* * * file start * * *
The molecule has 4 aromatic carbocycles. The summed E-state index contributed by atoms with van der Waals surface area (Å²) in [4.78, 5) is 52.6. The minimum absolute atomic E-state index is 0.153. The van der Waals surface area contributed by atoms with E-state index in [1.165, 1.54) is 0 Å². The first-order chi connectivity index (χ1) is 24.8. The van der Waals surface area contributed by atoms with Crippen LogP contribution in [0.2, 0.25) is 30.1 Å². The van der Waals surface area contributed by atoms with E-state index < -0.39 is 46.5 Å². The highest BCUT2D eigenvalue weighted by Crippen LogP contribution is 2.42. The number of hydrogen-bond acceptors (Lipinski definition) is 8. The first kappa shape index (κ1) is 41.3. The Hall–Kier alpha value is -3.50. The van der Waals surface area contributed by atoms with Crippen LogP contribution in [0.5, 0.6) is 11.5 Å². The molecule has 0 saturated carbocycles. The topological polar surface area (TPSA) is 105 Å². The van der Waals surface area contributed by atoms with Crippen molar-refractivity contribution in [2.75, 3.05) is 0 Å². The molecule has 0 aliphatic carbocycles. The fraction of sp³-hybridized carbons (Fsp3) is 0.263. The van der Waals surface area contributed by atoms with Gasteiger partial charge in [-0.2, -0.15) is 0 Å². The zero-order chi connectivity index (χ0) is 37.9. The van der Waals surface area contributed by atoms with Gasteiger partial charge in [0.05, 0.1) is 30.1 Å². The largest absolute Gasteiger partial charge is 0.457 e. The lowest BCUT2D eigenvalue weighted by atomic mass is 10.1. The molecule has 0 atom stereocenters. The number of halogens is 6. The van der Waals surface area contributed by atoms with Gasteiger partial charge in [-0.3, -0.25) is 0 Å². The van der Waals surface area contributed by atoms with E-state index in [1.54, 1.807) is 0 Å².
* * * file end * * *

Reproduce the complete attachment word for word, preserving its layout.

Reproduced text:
The molecule has 4 aromatic carbocycles. The summed E-state index contributed by atoms with van der Waals surface area (Å²) in [4.78, 5) is 52.6. The minimum absolute atomic E-state index is 0.153. The van der Waals surface area contributed by atoms with E-state index in [1.165, 1.54) is 0 Å². The first-order chi connectivity index (χ1) is 24.8. The van der Waals surface area contributed by atoms with Crippen LogP contribution in [0.2, 0.25) is 30.1 Å². The van der Waals surface area contributed by atoms with E-state index < -0.39 is 46.5 Å². The highest BCUT2D eigenvalue weighted by Crippen LogP contribution is 2.42. The number of hydrogen-bond acceptors (Lipinski definition) is 8. The first kappa shape index (κ1) is 41.3. The Hall–Kier alpha value is -3.50. The van der Waals surface area contributed by atoms with Crippen LogP contribution in [0.5, 0.6) is 11.5 Å². The molecule has 0 saturated carbocycles. The topological polar surface area (TPSA) is 105 Å². The van der Waals surface area contributed by atoms with Crippen molar-refractivity contribution in [2.75, 3.05) is 0 Å². The molecule has 0 aliphatic carbocycles. The fraction of sp³-hybridized carbons (Fsp3) is 0.263. The van der Waals surface area contributed by atoms with Gasteiger partial charge in [-0.2, -0.15) is 0 Å². The zero-order chi connectivity index (χ0) is 37.9. The van der Waals surface area contributed by atoms with Gasteiger partial charge in [0.05, 0.1) is 30.1 Å². The largest absolute Gasteiger partial charge is 0.457 e. The lowest BCUT2D eigenvalue weighted by atomic mass is 10.1. The molecule has 0 atom stereocenters. The number of halogens is 6. The van der Waals surface area contributed by atoms with Gasteiger partial charge in [-0.3, -0.25) is 0 Å². The van der Waals surface area contributed by atoms with E-state index in [1.54, 1.807) is 0 Å².